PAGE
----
Saturday, March 05, 2005

"Big Al" says No Bubble...

Soothing Bubble Fears...AgainFederal Reserve Chairman Alan Greenspan attempted again last week to soothe fears of a nationwide housing market collapse even as some legislators took the Chicken Little approach to home buying.

"I think we're running into certain problems in certain localized areas. We do have characteristics of bubbles in certain areas, but not, as best I can judge, nationwide," Greenspan told the House Financial Services Committee.
"I don't expect that we will run into anything resembling a collapsing bubble. I do believe that it is conceivable we will get some reduction in overall prices, as we've had in the past, but that is not a particular problem," the Fed chairman added.


Greenspan was responding to the fears of Rep. Scott Garrett (R-New Jersey) who complained that his plans to buy a Washington, D.C. home will be scuttled by a sudden deflation in home prices in the D.C. area.
"The bubble is about to burst as soon as I buy my house down here," Garrett complained to the Fed chairman.


The nation's capital is one of a dozen of East and West Coast urban areas which economists say are most susceptible to a so-called housing market bubble that could suddenly pop and send prices plummeting.

Few expect a nationwide collapse of the housing market and even where there have been skyrocketing prices, price flattening, rather than fast deflation, is a greater possibility.
"More likely, prices would stop rising and allow valuations to catch-up," said Barker French, chief investment strategist of Brinker Capital, a King of Prussia, PA-based investment consulting firm.


"The fear of a housing collapse is overblown. There are pockets of excessive valuations, mostly on the east and west coasts. It is highly unlikely that house prices across the US would fall in unison," French said in the company's forecast for the 2005 economy.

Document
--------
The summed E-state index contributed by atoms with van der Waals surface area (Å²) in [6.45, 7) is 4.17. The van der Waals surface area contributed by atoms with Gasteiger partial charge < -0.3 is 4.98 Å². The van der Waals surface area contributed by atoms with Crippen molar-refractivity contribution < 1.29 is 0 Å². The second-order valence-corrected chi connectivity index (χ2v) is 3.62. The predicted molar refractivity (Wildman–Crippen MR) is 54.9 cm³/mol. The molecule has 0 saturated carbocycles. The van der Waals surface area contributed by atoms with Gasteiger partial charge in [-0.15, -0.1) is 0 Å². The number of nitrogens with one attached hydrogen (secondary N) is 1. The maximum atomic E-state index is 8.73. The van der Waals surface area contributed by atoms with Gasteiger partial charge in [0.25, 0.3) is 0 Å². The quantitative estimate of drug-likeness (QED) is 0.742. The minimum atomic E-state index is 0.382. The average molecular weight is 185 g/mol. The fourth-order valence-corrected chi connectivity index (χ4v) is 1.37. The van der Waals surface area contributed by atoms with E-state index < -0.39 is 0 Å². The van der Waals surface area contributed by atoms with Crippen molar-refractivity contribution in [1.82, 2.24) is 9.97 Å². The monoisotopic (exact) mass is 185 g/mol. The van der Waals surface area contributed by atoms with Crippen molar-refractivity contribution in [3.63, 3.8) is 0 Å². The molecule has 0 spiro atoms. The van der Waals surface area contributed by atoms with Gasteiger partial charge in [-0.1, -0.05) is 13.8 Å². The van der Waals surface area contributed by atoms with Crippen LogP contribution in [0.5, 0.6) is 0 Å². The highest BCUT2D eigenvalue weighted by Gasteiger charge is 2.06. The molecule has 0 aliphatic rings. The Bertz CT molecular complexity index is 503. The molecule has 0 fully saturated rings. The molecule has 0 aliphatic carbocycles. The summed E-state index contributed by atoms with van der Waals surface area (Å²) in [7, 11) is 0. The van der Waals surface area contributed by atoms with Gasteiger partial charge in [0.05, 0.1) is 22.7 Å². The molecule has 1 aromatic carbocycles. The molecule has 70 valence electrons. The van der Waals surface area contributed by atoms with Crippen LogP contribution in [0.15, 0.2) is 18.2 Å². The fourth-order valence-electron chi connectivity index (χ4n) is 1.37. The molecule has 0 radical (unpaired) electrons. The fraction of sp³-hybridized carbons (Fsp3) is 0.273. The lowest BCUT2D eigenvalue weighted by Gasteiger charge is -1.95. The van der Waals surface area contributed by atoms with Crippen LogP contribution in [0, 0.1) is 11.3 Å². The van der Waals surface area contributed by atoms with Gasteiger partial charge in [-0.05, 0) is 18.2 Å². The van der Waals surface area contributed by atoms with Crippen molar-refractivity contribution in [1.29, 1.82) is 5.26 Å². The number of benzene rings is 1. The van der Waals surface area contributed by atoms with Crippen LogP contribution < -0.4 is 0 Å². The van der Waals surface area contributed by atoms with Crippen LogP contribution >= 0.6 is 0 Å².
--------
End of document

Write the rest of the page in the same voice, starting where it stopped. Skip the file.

On the other coast, Michael Carney, a real estate economist with the Real Estate Research Council at California State Polytechnic University-Pomona, was even more adamant.
"People who talk about a bubble are blowing smoke,'' he said.
Carney said even another full percentage point or two rise in interest rates may only slow the rise of housing prices in the Golden State.


The continued influx of immigrants, move-up buyers, and the growing second home market in a state where the housing inventory is more than 200,000 homes short, has already begun to move the boom inland to the lesser developed Central and Imperial Valleys where homes are cheaper.
"I don't see anything to stop them,'' Carney said.


French also said delinquency rates for residential real estate, as a percentage of total bank loans, has been falling since 1990. In 1990 3.2 percent of real estate loans were in default. Between 1995 and 2003 the percentage floated in the 2 percent to 2.4 percent range. During 2004, the percentage of loans delinquent fell to 1.6 percent.

Greenspan said homeowners have accumulated considerable wealth because of the rapid run-up in the value of their homes in recent years, and many have been tapping into that wealth through home sales, cash-out refinancings and home-equity loans -- in some cases to see them through hard times, including lingering unemployment.

The Fed estimates that home values have doubled from $8 trillion to $16 trillion since 1996, out pacing the rapid growth of mortgage debt, which also has doubled from $3.5 trillion to $7 trillion in that time.

Most homeowners are not mortgaged to the hilt because they purchased homes with 20 percent down, giving them a cushion against all but a major housing market crash.

Greenspan said even those home owners with 100-percent financing have had such a rapid gain in value that they too are sandbagged against a flood of price declines. "Remember that there's a very significant buffer in home equities at this stage," Greenspan said, referring to the $9 trillion difference between values and outstanding home loan debt.

Greenspan did concede the more likely scenario, a drop in home values anywhere would likely be followed by a drop in consumer spending and a resultant impact on the local or overall economy. Consumer spending is what drives the economy and much of it today is driven by the "wealth effect" of risking home values.

"Some reversal in that wealth is not out of the question. If that were to occur, households would probably perceive the need to save more out of current income; the personal saving rate would accordingly rise, and consumer spending would slow," Greenspan said.
--------------------------------------------------------------------------------Written by Broderick Perkins

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